Charlie Kaufman

// 11.04.20

From David Roth’s The New Republic piece, “American Psycho,” an absolutely scathing brief profile of Jared Kushner’s role in unquestionable pandemic mismanagement:

So here we have Kushner, a powerful special adviser with no meaningful expertise in public health or epidemiology, using a breathtakingly specious chart produced by an economist who’d flubbed the biggest prediction he’d ever made—all as a justification for the federal government to do less to confront a rampaging pandemic. While the Trump years have offered many such crystalline and bottomless moments of executive abandonment, this one felt uniquely Jared. The collaboration is what makes it—a legacy figure in the field of elite ineptitude, delivering the old egregiousness in a style optimized for the vacuous new avatar of elite incompetence. The gilded tools of one generation of catastrophic conservative governance pass into the soft and clammy hands of the next. If it weren’t for all those people dying, it would be beautiful.

// 06.10.20

From “Physicians Get Addicted Too,” an Atlantic story about opiates and addiction in West Virginia:

“I made pizza deliveries where I used to make house calls,” Ortenzio said. “I delivered pizzas to people who were former patients. They felt very uncomfortable, felt sorry for me.” But, he said, “it didn’t bother me. I was in a much better place.”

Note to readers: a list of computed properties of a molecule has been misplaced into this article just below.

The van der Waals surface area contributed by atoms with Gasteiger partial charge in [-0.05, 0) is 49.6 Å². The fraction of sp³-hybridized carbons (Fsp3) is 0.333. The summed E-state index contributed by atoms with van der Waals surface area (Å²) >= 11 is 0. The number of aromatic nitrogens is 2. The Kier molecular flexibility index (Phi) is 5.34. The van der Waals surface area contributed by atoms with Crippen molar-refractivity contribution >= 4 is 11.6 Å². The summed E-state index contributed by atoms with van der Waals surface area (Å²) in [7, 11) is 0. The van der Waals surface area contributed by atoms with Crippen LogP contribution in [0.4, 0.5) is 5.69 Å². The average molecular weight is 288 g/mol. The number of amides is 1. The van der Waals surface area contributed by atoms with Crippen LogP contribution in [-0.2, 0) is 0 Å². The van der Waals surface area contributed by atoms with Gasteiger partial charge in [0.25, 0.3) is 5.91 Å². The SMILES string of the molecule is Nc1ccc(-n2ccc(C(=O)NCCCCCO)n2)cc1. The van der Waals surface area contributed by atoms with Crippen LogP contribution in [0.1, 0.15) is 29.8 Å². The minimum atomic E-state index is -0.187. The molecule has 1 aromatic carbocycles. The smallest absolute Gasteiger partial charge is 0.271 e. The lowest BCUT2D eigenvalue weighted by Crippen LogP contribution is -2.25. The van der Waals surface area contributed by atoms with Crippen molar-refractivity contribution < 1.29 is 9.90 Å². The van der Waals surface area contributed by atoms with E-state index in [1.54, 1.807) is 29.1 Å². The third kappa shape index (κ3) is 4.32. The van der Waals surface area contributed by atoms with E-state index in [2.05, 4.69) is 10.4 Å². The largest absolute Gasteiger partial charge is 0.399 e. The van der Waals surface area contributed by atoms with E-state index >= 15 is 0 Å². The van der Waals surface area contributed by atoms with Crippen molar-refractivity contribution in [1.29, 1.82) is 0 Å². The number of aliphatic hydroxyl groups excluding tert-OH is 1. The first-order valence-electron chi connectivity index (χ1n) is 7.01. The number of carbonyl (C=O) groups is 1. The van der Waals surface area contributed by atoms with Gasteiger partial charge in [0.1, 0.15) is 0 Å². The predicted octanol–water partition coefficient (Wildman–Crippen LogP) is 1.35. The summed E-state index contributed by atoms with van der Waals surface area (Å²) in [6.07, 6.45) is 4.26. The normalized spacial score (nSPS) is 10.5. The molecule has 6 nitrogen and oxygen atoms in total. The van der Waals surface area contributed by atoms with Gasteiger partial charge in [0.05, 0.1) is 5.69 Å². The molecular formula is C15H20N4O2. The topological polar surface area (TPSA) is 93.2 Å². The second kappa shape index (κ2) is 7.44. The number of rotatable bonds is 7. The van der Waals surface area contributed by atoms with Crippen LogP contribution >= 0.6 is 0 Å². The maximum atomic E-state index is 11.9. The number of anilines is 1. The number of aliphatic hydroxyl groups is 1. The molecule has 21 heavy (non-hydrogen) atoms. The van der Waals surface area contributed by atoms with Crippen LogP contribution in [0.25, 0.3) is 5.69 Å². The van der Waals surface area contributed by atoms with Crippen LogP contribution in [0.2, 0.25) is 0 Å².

Ortenzio eventually left pizza delivery. But the way he told me the story, the job was an important step in his recovery: Every pie he delivered liberated him. He was free of the lies he’d told his colleagues, his family, and himself to hide his addiction. He liked hearing kids screaming “The pizza guy’s here!” when he knocked on the door. “You make people happy,” he said. “That was what I liked about being a doctor.”

// 05.02.19

Genetics, the environment, adversity, and perseverance—all in this short documentary from The Atlantic:

// 04.05.19

Standard Ebooks is an awesome long overdue idea:

Standard Ebooks is a volunteer driven, not-for-profit project that produces lovingly formatted, open source, and free public domain ebooks.

Ebook projects like Project Gutenberg transcribe ebooks and make them available for the widest number of reading devices. Standard Ebooks takes ebooks from sources like Project Gutenberg, formats and typesets them using a carefully designed and professional-grade style guide, lightly modernizes them, fully proofreads and corrects them, and then builds them to take advantage of state-of-the-art ereader and browser technology.

What a great project.

// 06.21.17

It’s surprising to me that people would question that obesity would have a negative effect on the brain, because it has a negative effect on so many other bodily systems,” he says, adding, “why would the brain be spared?”

– Terry Davidson, director of the Center for Behavioral Neuroscience at American University in Washington, D.C, speaking to NPR about new research concerning obesity’s effects on memory.

// 05.31.17

Alan Kay on Xerox’s culture back when it was killing it:

A few principles:

1. Visions not goals
2. Fund people not projects — the scientists find the problems not the funders. So, for many reasons, you have to have the best researchers.